- Peter Boaz
Exploring three of the most common obstacles to data privacy in organizations today.
The popular mantra, “Every company is a technology company” has become increasingly evident thanks to data privacy laws like GDPR and CCPA/CPRA. For decades, organizations were able to grow their reliance on data with little regard for the consequences. Now, laws like GDPR and CCPA/CPRA require organizations to have much greater awareness of their data, safeguard the personally identifiable information (PII) they hold, and actively manage the risks related to their data processing activities.
Despite good faith efforts, many organizations have yet to meet these goals. A 2021 survey found that “while 95 percent of business leaders say their company has strong or very strong data protection measures in place, 62 percent concede that their companies should be doing more.” To explain the apparent incongruity between law and practice, this series will explore three major gaps in present-day privacy management:
There is no unified data classification model under GDPR or CCPA/CPRA. Each organization must design its own models and categories. This requires buy-in from multiple stakeholders, significant time, and formal expertise that many organizations do not have.
The sheer volume of data and the distributed nature of a company’s processing activities make it very difficult for a compliance team to aggregate this information, view it in a way that makes sense, and oversee remediation efforts.
A global company may be subject to dozens of privacy laws across many jurisdictions, which requires localized knowledge that the average compliance team cannot sustain.
As Graphletter continues to grow and meet with more privacy practitioners, we will go in-depth on each of these three problems and learn how some organizations have addressed them. We want to find the practical solutions that have emerged through real-world problem solving, and use our learning to offer a n ever-simplified path forward to organizations still struggling to implement data protection measures.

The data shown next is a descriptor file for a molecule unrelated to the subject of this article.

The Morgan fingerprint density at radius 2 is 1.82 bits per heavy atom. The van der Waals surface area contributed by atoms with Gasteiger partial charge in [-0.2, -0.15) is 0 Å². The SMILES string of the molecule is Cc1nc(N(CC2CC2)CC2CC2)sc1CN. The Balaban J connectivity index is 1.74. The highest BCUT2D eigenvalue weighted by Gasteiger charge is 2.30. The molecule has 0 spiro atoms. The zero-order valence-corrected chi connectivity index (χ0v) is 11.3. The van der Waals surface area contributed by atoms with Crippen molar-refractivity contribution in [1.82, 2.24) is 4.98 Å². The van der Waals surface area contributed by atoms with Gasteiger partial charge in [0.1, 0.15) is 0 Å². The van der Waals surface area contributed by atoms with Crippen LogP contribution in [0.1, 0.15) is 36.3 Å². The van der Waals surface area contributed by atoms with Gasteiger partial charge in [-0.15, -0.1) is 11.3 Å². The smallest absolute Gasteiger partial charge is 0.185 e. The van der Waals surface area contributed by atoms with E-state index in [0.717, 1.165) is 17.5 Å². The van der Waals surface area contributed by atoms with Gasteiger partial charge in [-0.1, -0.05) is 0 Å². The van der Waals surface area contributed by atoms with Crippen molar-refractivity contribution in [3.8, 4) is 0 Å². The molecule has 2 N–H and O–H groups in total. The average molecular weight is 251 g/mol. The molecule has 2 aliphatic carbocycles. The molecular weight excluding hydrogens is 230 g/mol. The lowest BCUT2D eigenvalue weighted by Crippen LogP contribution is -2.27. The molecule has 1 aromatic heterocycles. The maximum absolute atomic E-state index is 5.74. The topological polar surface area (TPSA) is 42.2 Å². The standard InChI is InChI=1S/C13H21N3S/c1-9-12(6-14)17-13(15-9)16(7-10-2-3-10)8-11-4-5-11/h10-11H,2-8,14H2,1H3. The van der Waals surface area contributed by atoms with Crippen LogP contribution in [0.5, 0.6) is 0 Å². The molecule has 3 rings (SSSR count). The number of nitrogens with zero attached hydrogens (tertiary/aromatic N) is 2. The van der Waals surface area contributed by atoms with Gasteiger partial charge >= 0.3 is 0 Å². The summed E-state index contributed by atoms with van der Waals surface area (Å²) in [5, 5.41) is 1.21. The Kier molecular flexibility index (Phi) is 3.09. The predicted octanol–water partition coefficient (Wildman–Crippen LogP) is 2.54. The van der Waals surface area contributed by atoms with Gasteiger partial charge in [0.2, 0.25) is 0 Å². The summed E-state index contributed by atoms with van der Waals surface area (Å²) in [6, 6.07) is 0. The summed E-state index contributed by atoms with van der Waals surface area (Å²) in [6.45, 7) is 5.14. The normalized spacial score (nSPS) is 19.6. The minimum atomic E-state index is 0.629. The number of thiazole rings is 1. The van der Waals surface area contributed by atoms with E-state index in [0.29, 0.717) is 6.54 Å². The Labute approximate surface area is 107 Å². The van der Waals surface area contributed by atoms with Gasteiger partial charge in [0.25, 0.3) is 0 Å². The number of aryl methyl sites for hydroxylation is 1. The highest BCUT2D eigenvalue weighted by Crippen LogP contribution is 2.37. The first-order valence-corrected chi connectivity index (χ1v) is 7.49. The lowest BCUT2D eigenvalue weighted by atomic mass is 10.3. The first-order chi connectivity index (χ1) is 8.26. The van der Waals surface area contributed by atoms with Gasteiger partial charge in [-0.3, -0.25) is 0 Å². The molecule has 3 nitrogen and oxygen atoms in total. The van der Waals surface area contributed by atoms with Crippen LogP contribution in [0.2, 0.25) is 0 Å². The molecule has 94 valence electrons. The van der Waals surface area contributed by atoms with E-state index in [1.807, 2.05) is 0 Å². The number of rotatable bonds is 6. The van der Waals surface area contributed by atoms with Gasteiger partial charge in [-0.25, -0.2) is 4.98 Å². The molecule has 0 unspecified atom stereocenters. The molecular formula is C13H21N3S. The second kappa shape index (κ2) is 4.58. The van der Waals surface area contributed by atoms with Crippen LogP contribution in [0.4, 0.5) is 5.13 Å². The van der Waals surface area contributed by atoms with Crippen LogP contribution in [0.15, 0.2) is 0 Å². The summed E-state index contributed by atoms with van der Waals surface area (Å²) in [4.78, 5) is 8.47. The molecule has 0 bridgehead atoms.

Neither GDPR, CCPA/CPRA, or any other privacy law offers a definitive data classification model for organizations to follow. Each organization must design its own models and categories. This provides companies a degree of freedom, but also demands a much greater commitment of time, effort, and buy-in from multiple stakeholders.
We think there's a better approach. When a company onboards with Graphletter, they start with our universal data model that offers every possible variety of data that an organization may be employing. Users will then be able to pick and choose from pre-defined categories of data. This eliminates the high barrier to entry that most companies face when they have to decide their own model upfront. To continually hone our system, we'll look at examples from private and public sector entities that have designed their own models.
Once a company defines an initial data classification model, it can later add more granular levels based on its specific data, compliance requirements and other business needs. However, many organizations do not know how much data they handle. Processing activities are carried out by hundreds, if not thousands, of employees in a company. Gathering the necessary information from each one presents a huge coordination issue. Especially in distributed teams working remotely, email requests to colleagues can easily fall to the bottom of the inbox.
We think the Graphletter platform is the answer to this problem. Asynchronous work is a key factor, and our Admin Dashboard provides a central hub for companies to consolidate their processing activities and draw key insights. To ensure we're capturing all the information that practitioners find important, we want to examine various approaches companies have taken to address this problem.
Once a company understands its processing activities, it must determine the necessary controls for the collected data in accordance with applicable law. But as more privacy legislation is introduced around the world, it becomes extremely difficult for a small team to keep up with varying requirements and definitions of “personal information” from country to country.
At Graphletter, we think Computational Law is the solution. We have designed an expert system to mechanize legal reasoning. Looking at the latest work from in this field from groups like CodeX at Stanford University and MIT’s Computational Law Report, we want to share the exciting technology and research that Graphletter is built on.